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B.C. Anglican diocese set to close over lawsuit

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    From: Wiyaka Ska ..thanks! C B C . C A N e w s - F u l l S t o r y : B.C. Anglican diocese set to close over lawsuit WebPosted Sun Dec 30 23:29:24
    Message 1 of 1 , Jan 1, 2002
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      From: "Wiyaka Ska"..thanks!

      C B C . C A N e w s - F u l l S t o r y :

      B.C. Anglican diocese set to close over lawsuit
      WebPosted Sun Dec 30 23:29:24 2001

      KAMLOOPS, B.C.-- The Anglican diocese of Cariboo is preparing to fold for good Monday night after a costly legal fight over compensating victims of abuse at residential schools.

      It's believed to be the first church in the country to collapse under the weight of the lawsuits. Some people predict more will close their doors unless Ottawa steps in to help pay the settlements.

      More than 100,000 native students attended residential schools across Canada in the 1960s and 1970s. The centres were funded by the federal government but run by Catholic, Anglican and United churches.

      During the past few decades, thousands of men and women have filed lawsuits outlining the physical and sexual abuse they said they were forced to endure as children in the schools.

      The Anglican Church has said all victims have a right to compensation, but it wants the federal government to share the guilt as well as a substantial share of the damages.

      But negotiations between Ottawa and the various churches have broken down, and it's not clear when talks on a funding formula will resume.

      In the meantime, more lawsuits are being filed and the diocese of Cariboo felt it had no choice but to disband and put its property and other assets in trust. For now, parish land will not be sold and people will be able to continue worshipping in the same churches.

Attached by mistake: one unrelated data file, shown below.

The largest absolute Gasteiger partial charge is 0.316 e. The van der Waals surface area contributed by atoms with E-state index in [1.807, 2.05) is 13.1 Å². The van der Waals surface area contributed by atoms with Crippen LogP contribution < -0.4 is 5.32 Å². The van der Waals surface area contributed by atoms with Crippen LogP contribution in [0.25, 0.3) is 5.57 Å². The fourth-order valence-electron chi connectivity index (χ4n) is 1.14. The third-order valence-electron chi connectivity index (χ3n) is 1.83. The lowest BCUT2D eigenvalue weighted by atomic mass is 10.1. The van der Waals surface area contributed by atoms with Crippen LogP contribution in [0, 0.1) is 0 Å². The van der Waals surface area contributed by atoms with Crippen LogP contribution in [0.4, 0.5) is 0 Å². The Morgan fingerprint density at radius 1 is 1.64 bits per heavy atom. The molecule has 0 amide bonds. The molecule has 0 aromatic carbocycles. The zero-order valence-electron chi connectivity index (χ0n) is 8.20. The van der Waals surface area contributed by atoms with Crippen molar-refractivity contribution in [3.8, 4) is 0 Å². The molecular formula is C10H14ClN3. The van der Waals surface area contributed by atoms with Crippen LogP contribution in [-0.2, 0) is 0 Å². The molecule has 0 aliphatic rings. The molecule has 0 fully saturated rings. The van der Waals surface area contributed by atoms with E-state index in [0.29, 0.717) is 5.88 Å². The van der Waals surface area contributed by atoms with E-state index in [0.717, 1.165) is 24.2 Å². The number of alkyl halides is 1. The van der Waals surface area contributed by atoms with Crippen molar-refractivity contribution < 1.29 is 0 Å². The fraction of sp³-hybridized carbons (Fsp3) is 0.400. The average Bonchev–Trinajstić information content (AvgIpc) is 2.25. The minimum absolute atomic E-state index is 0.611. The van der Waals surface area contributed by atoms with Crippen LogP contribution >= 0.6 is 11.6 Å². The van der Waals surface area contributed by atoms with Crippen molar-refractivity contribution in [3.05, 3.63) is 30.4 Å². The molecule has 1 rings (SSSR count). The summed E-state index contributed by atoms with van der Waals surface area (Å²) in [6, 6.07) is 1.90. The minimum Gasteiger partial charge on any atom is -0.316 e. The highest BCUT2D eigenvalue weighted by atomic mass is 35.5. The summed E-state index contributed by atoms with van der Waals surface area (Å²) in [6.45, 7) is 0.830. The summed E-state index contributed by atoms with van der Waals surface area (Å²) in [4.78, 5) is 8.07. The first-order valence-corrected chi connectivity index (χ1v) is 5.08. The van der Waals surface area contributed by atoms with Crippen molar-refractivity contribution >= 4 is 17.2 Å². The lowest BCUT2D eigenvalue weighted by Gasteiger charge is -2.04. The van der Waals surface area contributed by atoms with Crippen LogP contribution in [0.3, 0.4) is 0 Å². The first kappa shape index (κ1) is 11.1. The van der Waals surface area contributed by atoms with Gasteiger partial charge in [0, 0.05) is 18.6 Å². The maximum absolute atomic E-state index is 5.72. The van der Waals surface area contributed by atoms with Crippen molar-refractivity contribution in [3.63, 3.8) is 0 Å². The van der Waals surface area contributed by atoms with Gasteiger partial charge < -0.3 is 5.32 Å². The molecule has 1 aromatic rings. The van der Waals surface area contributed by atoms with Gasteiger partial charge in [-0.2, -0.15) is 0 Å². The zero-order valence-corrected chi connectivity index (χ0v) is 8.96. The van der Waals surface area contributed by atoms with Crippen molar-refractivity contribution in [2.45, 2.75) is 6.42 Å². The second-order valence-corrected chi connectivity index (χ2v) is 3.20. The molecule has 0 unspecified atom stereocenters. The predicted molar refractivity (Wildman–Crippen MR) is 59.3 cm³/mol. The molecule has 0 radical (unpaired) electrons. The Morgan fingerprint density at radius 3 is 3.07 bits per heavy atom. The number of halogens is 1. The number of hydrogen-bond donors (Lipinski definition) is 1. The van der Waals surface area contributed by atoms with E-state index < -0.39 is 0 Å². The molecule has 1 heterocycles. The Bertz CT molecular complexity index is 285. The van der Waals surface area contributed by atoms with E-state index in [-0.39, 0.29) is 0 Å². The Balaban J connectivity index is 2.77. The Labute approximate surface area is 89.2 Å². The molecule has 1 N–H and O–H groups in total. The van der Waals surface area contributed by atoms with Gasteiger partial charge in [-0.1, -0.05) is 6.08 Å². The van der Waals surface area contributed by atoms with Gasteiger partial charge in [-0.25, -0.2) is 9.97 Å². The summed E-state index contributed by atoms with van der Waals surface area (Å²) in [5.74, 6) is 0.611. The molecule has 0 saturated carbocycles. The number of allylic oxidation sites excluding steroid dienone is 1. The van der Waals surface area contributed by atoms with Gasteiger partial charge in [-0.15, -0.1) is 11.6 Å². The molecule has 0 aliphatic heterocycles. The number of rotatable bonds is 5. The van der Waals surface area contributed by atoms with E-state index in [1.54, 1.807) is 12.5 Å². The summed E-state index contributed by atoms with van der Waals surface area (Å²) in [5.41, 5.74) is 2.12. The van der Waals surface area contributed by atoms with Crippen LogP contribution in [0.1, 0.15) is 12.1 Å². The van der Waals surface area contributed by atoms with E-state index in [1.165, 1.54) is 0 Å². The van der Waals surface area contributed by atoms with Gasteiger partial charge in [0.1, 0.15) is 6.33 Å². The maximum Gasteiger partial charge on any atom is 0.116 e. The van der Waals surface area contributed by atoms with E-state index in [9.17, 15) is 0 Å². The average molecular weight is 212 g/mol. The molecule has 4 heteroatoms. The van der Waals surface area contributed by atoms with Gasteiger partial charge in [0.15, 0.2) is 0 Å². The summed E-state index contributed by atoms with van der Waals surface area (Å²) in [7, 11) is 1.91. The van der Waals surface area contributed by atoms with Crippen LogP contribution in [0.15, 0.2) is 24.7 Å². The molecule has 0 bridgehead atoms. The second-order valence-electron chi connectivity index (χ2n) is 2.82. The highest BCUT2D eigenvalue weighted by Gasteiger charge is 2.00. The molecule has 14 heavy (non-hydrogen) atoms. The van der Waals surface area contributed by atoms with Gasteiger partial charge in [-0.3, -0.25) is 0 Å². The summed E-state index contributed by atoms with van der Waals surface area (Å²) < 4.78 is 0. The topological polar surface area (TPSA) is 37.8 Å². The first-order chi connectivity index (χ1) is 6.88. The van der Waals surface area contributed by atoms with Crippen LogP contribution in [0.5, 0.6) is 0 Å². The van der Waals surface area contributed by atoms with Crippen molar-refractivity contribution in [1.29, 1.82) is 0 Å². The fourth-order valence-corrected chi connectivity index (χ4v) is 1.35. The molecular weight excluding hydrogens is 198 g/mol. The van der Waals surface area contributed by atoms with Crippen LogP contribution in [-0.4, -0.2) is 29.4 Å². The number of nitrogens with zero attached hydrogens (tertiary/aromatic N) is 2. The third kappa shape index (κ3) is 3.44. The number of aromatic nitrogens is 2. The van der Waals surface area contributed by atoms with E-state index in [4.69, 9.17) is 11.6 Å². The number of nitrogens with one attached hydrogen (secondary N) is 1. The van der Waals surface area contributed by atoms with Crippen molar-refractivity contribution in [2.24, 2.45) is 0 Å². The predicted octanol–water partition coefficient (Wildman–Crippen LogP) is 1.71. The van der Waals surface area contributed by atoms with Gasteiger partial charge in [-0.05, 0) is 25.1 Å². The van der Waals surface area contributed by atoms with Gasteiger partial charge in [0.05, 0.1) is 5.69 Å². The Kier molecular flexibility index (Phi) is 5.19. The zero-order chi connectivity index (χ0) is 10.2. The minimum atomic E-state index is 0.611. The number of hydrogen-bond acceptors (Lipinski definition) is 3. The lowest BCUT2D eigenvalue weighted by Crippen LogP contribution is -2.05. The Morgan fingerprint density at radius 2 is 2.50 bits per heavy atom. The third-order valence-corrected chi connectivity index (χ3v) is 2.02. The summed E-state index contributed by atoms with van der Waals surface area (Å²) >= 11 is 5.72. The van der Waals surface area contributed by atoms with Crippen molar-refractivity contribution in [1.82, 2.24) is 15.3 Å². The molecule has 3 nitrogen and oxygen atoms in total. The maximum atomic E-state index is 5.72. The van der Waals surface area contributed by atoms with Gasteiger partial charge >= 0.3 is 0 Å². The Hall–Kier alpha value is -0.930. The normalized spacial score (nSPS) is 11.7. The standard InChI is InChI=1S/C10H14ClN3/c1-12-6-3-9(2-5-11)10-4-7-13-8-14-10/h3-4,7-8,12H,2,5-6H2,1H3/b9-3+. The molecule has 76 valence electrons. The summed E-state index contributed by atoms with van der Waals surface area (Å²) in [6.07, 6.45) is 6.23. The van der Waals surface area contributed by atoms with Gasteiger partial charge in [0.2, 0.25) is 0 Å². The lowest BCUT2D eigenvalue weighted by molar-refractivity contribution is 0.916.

Bishop Jim Cruikshank

      "We're a small diocese, and don't have the financial resources to continue," says Bishop Jim Cruickshank, 65, who has decided to retire. "So we think we're doing the right thing."

      The diocese, made up of about 4,700 parishioners in British Columbia's interior, has legal bills totalling more than $350,000 from residential litigation. After more than a decade of battling in court, it has paid out settlements to a handful of victims. All liquid assets have now been spent, according to officials.

      The national Anglican Church has warned that it might go bankrupt within a year unless the federal government steps in. It's facing payments of up to $100 million.

      But Ottawa argues that the churches have more money than they claim, and is refusing to pay more than 70 per cent of the lawsuits.

      "It's the height of foolishness for the government, for the sake of some money, to force us into bankruptcy," says Archbishop David Crawley of the Anglican Metropolitan of British Columbia and Yukon.


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